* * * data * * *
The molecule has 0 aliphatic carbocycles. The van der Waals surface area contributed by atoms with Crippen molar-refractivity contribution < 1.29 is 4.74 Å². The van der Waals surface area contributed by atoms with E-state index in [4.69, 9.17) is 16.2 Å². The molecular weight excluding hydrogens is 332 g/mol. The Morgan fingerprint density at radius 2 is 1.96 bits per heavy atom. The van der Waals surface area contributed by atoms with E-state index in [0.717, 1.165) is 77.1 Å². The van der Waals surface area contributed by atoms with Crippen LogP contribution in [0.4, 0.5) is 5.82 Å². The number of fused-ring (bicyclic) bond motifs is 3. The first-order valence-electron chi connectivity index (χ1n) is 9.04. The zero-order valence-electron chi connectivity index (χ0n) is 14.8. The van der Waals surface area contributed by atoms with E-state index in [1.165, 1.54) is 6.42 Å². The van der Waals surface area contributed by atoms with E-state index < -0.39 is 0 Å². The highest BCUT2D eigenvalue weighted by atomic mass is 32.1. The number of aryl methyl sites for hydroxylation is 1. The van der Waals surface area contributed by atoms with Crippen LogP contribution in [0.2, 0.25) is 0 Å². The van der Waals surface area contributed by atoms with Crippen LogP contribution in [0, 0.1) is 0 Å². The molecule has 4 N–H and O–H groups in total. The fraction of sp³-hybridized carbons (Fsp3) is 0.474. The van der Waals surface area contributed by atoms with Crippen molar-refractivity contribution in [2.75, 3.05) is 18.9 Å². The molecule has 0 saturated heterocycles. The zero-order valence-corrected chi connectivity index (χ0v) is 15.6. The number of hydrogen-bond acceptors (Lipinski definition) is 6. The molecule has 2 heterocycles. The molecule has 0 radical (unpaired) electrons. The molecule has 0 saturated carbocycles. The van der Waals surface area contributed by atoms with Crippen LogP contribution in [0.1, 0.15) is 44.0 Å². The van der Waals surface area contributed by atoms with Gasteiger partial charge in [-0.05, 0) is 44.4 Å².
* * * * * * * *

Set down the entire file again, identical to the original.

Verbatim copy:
The molecule has 0 aliphatic carbocycles. The van der Waals surface area contributed by atoms with Crippen molar-refractivity contribution < 1.29 is 4.74 Å². The van der Waals surface area contributed by atoms with E-state index in [4.69, 9.17) is 16.2 Å². The molecular weight excluding hydrogens is 332 g/mol. The Morgan fingerprint density at radius 2 is 1.96 bits per heavy atom. The van der Waals surface area contributed by atoms with E-state index in [0.717, 1.165) is 77.1 Å². The van der Waals surface area contributed by atoms with Crippen LogP contribution in [0.4, 0.5) is 5.82 Å². The number of fused-ring (bicyclic) bond motifs is 3. The first-order valence-electron chi connectivity index (χ1n) is 9.04. The zero-order valence-electron chi connectivity index (χ0n) is 14.8. The van der Waals surface area contributed by atoms with E-state index in [1.165, 1.54) is 6.42 Å². The van der Waals surface area contributed by atoms with E-state index < -0.39 is 0 Å². The highest BCUT2D eigenvalue weighted by atomic mass is 32.1. The number of aryl methyl sites for hydroxylation is 1. The van der Waals surface area contributed by atoms with Crippen LogP contribution in [0.2, 0.25) is 0 Å². The van der Waals surface area contributed by atoms with Crippen LogP contribution in [0, 0.1) is 0 Å². The molecule has 4 N–H and O–H groups in total. The fraction of sp³-hybridized carbons (Fsp3) is 0.474. The van der Waals surface area contributed by atoms with Crippen molar-refractivity contribution in [2.75, 3.05) is 18.9 Å². The molecule has 0 saturated heterocycles. The zero-order valence-corrected chi connectivity index (χ0v) is 15.6. The number of hydrogen-bond acceptors (Lipinski definition) is 6. The molecule has 2 heterocycles. The molecule has 0 radical (unpaired) electrons. The molecule has 0 saturated carbocycles. The van der Waals surface area contributed by atoms with Crippen LogP contribution in [0.1, 0.15) is 44.0 Å². The van der Waals surface area contributed by atoms with Gasteiger partial charge in [-0.05, 0) is 44.4 Å².